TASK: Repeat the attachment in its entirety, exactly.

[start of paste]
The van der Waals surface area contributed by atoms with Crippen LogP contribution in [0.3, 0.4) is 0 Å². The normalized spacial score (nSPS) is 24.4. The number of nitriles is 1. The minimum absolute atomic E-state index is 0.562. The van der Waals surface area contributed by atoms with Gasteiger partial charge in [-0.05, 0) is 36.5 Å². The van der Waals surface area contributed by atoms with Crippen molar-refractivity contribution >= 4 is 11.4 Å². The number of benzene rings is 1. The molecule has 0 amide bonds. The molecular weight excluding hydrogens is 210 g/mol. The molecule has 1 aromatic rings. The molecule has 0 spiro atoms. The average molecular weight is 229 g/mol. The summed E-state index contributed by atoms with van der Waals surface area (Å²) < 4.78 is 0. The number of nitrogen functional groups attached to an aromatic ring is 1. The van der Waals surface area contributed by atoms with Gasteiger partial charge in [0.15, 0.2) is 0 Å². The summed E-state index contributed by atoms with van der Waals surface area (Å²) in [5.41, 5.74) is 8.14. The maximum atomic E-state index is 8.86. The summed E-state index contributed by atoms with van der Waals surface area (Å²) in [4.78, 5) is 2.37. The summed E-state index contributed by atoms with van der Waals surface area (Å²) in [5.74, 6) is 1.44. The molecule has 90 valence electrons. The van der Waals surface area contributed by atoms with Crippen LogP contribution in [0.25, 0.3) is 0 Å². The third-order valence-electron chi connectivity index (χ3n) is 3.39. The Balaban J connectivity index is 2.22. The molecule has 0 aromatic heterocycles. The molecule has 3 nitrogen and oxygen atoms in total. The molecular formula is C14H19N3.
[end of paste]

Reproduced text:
The van der Waals surface area contributed by atoms with Crippen LogP contribution in [0.3, 0.4) is 0 Å². The normalized spacial score (nSPS) is 24.4. The number of nitriles is 1. The minimum absolute atomic E-state index is 0.562. The van der Waals surface area contributed by atoms with Gasteiger partial charge in [-0.05, 0) is 36.5 Å². The van der Waals surface area contributed by atoms with Crippen molar-refractivity contribution >= 4 is 11.4 Å². The number of benzene rings is 1. The molecule has 0 amide bonds. The molecular weight excluding hydrogens is 210 g/mol. The molecule has 1 aromatic rings. The molecule has 0 spiro atoms. The average molecular weight is 229 g/mol. The summed E-state index contributed by atoms with van der Waals surface area (Å²) < 4.78 is 0. The number of nitrogen functional groups attached to an aromatic ring is 1. The van der Waals surface area contributed by atoms with Gasteiger partial charge in [0.15, 0.2) is 0 Å². The summed E-state index contributed by atoms with van der Waals surface area (Å²) in [5.41, 5.74) is 8.14. The maximum atomic E-state index is 8.86. The summed E-state index contributed by atoms with van der Waals surface area (Å²) in [4.78, 5) is 2.37. The summed E-state index contributed by atoms with van der Waals surface area (Å²) in [5.74, 6) is 1.44. The molecule has 90 valence electrons. The van der Waals surface area contributed by atoms with Crippen LogP contribution in [0.25, 0.3) is 0 Å². The third-order valence-electron chi connectivity index (χ3n) is 3.39. The Balaban J connectivity index is 2.22. The molecule has 0 aromatic heterocycles. The molecule has 3 nitrogen and oxygen atoms in total. The molecular formula is C14H19N3.